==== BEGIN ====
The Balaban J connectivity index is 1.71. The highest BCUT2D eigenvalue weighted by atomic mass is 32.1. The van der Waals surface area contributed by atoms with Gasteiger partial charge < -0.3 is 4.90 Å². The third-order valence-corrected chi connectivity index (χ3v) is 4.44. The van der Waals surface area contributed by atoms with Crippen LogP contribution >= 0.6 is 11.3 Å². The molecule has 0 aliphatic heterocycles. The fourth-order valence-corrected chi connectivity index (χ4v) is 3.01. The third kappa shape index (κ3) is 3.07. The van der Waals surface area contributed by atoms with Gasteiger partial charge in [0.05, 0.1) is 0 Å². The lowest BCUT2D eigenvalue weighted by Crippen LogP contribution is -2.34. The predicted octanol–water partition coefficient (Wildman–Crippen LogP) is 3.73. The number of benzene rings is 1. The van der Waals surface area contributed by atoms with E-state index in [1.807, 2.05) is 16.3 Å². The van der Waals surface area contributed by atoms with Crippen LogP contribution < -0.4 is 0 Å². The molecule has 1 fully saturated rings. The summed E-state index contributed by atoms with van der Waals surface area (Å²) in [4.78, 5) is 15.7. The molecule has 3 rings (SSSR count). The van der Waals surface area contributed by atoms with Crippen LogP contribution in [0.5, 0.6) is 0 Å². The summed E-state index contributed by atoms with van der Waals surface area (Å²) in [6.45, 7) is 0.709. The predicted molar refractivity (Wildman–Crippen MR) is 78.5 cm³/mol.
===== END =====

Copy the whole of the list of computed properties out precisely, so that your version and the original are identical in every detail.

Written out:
The Balaban J connectivity index is 1.71. The highest BCUT2D eigenvalue weighted by atomic mass is 32.1. The van der Waals surface area contributed by atoms with Gasteiger partial charge < -0.3 is 4.90 Å². The third-order valence-corrected chi connectivity index (χ3v) is 4.44. The van der Waals surface area contributed by atoms with Crippen LogP contribution >= 0.6 is 11.3 Å². The molecule has 0 aliphatic heterocycles. The fourth-order valence-corrected chi connectivity index (χ4v) is 3.01. The third kappa shape index (κ3) is 3.07. The van der Waals surface area contributed by atoms with Gasteiger partial charge in [0.05, 0.1) is 0 Å². The lowest BCUT2D eigenvalue weighted by Crippen LogP contribution is -2.34. The predicted octanol–water partition coefficient (Wildman–Crippen LogP) is 3.73. The number of benzene rings is 1. The van der Waals surface area contributed by atoms with E-state index in [1.807, 2.05) is 16.3 Å². The van der Waals surface area contributed by atoms with Crippen LogP contribution < -0.4 is 0 Å². The molecule has 1 fully saturated rings. The summed E-state index contributed by atoms with van der Waals surface area (Å²) in [4.78, 5) is 15.7. The molecule has 3 rings (SSSR count). The van der Waals surface area contributed by atoms with Crippen LogP contribution in [0.5, 0.6) is 0 Å². The summed E-state index contributed by atoms with van der Waals surface area (Å²) in [6.45, 7) is 0.709. The predicted molar refractivity (Wildman–Crippen MR) is 78.5 cm³/mol.